U.S. Bankruptcy Court Judge Steven Rhodes ruled Tuesday that Detroit was eligible for Chapter 9 bankruptcy protection, a decision that comes after four months of legal fighting between the state of Michigan and the unions representing city employees.
"The court finds that Detroit was and is insolvent. The court finds that the city was generally not paying its debts as they became due," Rhodes said, according to the Detroit Free Press.
The decision means that the city can begin to restructure its estimated $18 billion in debt, including trimming the city workers' pension programs. Unions have fought against this, arguing that state law prevents such adjustments.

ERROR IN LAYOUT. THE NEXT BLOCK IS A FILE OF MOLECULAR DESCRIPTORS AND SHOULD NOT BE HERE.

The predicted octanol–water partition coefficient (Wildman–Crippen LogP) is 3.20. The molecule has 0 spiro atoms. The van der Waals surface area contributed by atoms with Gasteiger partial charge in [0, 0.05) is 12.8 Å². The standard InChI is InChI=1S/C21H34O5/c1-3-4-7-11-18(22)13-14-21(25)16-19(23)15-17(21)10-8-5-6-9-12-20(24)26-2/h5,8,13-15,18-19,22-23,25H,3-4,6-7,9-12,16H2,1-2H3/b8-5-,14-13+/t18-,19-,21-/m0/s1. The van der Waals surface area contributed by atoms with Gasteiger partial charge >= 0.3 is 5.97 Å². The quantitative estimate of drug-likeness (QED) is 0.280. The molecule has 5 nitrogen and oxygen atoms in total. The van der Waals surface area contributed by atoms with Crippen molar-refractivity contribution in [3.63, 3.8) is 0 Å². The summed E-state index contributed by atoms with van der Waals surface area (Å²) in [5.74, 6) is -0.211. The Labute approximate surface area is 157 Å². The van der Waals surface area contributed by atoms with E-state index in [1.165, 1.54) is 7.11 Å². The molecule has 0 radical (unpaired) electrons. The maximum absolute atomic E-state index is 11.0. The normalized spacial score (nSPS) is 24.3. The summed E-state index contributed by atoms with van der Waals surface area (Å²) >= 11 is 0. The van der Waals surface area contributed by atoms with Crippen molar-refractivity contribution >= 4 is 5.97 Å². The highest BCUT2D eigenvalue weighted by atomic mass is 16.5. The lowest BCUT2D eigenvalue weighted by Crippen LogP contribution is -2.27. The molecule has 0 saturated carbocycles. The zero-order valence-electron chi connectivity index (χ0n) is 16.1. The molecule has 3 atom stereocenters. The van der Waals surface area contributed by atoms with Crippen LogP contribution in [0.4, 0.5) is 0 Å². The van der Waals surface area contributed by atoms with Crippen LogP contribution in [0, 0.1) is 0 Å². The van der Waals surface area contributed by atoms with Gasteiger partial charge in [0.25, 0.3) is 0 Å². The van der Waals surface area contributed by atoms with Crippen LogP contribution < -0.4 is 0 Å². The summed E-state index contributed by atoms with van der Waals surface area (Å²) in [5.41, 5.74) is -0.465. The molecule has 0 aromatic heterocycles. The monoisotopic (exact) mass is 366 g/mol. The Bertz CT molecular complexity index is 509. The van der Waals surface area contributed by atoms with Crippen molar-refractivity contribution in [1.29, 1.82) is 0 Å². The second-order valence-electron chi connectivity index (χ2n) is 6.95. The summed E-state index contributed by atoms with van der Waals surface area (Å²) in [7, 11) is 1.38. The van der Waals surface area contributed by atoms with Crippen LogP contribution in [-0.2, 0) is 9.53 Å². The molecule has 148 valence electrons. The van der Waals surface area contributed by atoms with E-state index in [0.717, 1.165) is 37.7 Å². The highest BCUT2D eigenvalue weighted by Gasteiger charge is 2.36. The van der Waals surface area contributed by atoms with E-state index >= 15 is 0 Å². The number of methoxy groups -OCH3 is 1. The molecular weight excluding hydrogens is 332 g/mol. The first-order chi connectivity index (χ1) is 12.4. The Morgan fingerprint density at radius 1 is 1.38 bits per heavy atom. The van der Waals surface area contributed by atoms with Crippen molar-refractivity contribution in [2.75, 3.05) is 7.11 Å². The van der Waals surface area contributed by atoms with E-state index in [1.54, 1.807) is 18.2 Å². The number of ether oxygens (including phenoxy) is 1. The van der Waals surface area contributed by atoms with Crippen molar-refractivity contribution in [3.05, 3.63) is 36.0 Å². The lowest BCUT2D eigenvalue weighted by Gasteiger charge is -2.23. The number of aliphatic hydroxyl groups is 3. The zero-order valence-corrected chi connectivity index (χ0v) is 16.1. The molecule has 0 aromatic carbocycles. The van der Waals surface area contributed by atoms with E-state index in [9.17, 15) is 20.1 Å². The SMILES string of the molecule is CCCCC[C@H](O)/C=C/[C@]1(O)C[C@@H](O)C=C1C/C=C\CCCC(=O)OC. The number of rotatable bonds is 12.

The unions had argued in court that Michigan's Republican Gov. Rick Snyder had improperly forced the city into bankruptcy in July — the decision was made by an emergency manager appointed by the governor — and that the city was not truly insolvent. Rhodes rejected this, finding that "this once-proud city cannot pay its debts."
Unions vowed to appeal the ruling. “We think this is a huge loss for the people of Detroit,” AFSCME lawyer Sharon Levine told the Detroit News.